Refraining from swatting or crushing insects
Steering clear of areas where insects have nested
Stinging insects attack when their nests are in jeopardy; people who find nests, hives, or fire ant mounds on their property may wish to consult a professional pest control expert to determine whether eradication of the nest or insects themselves is appropriate.

What to Do if Someone Is Stung

When someone is stung you should:

Remove any stingers
Check for signs of an allergic reaction
Treat allergic reactions immediately
Remove any stingers
Stingers left behind by bees should be removed immediately to minimize the amount of insect venom the sting delivers. It is important to remove the stinger in a sweeping motion—as with the edge of a credit card—instead of using tweezers to pull it out. A sweeping motion is less likely to break the stinger or push remaining venom from the stinger into the sting site (which can happen if you squeeze the stinger or try to pull it out).

Check for signs of an allergic reaction
A normal response to an insect sting is swelling, pain, and redness around the site of the sting or bite. Typically, washing the sting site with soap and water, and then applying ice to reduce the swelling is sufficient to treat a local reaction. However, physicians may prescribe antihistamines or corticosteroids to minimize discomfort if swelling is pronounced or if the location of the sting makes it especially uncomfortable.

When a person is allergic to an insect sting, the reaction is typically much more widespread and may include anaphylactic symptoms such as:

Itching and hives
Swelling of the throat or tongue
Difficulty breathing
Severe headache
Stomach cramps
A sharp drop in blood pressure
Loss of consciousness
Treat allergic reactions immediately
If an allergic individual is stung, emergency medical treatment should be sought at once. If the allergic patient has injectable epinephrine such as the EpiPen® or EpiPen® Jr auto-injector at hand, it should also be administered immediately to reverse the potentially deadly symptoms of anaphylaxis. Prompt administration of epinephrine is important because even seemingly mild allergic reactions can escalate to deadly anaphylaxis in minutes.2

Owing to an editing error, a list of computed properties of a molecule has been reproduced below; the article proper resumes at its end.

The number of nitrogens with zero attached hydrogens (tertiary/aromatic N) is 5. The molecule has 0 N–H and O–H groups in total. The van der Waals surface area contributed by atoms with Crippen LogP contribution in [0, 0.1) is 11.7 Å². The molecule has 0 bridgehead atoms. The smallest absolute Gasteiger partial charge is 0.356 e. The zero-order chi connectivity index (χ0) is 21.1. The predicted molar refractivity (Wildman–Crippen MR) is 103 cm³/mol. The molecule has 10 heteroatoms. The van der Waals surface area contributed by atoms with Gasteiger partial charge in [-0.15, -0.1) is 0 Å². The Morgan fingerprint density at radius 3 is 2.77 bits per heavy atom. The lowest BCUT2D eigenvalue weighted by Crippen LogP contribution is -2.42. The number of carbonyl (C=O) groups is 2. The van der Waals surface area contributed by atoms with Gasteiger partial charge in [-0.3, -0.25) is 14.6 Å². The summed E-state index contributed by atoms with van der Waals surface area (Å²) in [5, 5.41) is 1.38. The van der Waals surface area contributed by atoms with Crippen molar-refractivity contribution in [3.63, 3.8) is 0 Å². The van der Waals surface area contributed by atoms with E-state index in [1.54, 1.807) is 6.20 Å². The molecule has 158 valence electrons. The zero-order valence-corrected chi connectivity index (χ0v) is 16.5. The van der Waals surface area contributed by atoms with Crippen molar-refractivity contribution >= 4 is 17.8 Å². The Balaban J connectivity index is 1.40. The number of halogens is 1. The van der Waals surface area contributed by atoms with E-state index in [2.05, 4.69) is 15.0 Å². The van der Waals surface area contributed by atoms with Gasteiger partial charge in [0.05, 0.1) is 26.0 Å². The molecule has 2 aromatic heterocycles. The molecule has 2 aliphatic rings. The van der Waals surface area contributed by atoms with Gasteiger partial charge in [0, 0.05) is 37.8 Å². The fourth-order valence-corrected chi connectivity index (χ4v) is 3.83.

Side effects of epinephrine may include palpitations, tachycardia (an abnormally fast heartbeat), sweating, nausea and vomiting, and respiratory difficulty. Cardiac arrhythmias may follow administration of epinephrine. Patients should ask their physician about the circumstances under which this life-saving medication should be used.

Many physicians also recommend that antihistamines such as diphenhydramine be administered to lessen the symptoms of an allergic reaction, but antihistamines should only be taken in addition to epinephrine for the treatment of anaphylaxis and should not be considered a substitute for it. Only epinephrine can halt the potentially deadly effects of anaphylaxis.

Even when epinephrine is used, severely allergic people experiencing anaphylaxis may need emergency respiratory or cardiac care, or even resuscitation if they stop breathing. In any case, when an allergic person is stung, he or she will need professional care to determine whether additional epinephrine, steroids, antihistamines, or other treatments are required. Follow-up diagnosis and care by medical professionals after self-administration of epinephrine for insect stings may be critical to recovery.

Delayed or secondary reactions do occur, and patients should remain under medical supervision for at least 4 hours after an episode of anaphylaxis.3 As many as 25% of people who experience an anaphylactic reaction will have a recurrence up to 48 hours after the initial reaction and will require further medical treatment, including additional epinephrine.4-6 Therefore, it is essential that anyone who experiences anaphylaxis is equipped with enough self-injectable epinephrine to treat additional episodes if necessary, whether they are secondary reactions or result from future exposures to anaphylactic triggers.